When I was first learning how to shoot photography I was always drawn to the beautiful images with blurry backgrounds. The point of interest would literally pop off the page when the background was slightly out of focus. This blur is referred to as Bokeh (pronounced bo-ka), and it quickly became my mission to learn how this was done!

(Photo credits left: Shoot Fly Shoot and right: Heather Bullard)

A lightbulb moment for me was when I learned that creating this effect was all about depth of field, and this was accomplished with the lens. So what is depth of field? In a nutshell, it refers to how much of the image is in focus.

• Shallow depth of field = A small portion of the image is in focus leaving everything behind, and in front of, the point of interest blurry.

• Deep depth of field = A large portion of the image is in focus. Meaning, more of the image is sharp and not blurry.

Shallow depth of field


(Photo credit Maria Carr)

Here’s another look at depth of field from a different perspective:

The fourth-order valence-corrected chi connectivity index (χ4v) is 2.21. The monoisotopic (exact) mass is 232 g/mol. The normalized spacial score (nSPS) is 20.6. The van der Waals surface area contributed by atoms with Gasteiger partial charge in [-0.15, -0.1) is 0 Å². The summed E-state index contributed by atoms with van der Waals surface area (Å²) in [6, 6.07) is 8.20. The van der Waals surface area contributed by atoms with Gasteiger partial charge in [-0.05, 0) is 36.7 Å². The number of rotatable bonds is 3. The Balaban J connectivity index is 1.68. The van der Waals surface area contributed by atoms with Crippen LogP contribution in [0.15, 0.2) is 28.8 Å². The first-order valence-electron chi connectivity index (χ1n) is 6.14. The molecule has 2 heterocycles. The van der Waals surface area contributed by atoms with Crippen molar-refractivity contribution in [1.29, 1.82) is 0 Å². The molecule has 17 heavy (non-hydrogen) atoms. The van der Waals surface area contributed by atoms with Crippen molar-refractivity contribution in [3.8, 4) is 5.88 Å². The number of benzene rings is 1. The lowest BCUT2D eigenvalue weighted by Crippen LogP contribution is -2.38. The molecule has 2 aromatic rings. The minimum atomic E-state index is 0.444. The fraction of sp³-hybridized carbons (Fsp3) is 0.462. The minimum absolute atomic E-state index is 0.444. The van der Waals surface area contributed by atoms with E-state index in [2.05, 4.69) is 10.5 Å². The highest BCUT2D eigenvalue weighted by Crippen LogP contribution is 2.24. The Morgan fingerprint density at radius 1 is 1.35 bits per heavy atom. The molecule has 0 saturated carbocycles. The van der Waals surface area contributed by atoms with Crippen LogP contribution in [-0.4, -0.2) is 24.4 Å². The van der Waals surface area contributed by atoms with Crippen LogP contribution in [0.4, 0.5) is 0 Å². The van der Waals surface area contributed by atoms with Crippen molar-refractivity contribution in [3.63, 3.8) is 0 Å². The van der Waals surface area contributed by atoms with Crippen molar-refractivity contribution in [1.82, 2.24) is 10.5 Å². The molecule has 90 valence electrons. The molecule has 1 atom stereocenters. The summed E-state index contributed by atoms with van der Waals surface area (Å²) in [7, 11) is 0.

Notice how in the top example only the flower being focused on is sharp. This is a very shallow depth of field. Where as in the bottom example, almost all of the flowers are sharp and in focus. This is accomplished with aperture. So what is aperture? Aperture is just a hole, or opening in your lens that can be made wide or small depending on the situation.

I used to think that the more expensive the camera, the better the photographs would be. But the truth is, depth of field is all about what lens you are using. Different lenses have different apertures, and that’s where the magic starts to happen. We go into this in detail in our Photography 101 class, but the key thing to keep in mind is simply:

• The bigger the aperture opening = the more shallow depth of field

And that’s the trick to beautiful bokeh! Do you use bokeh when you shoot?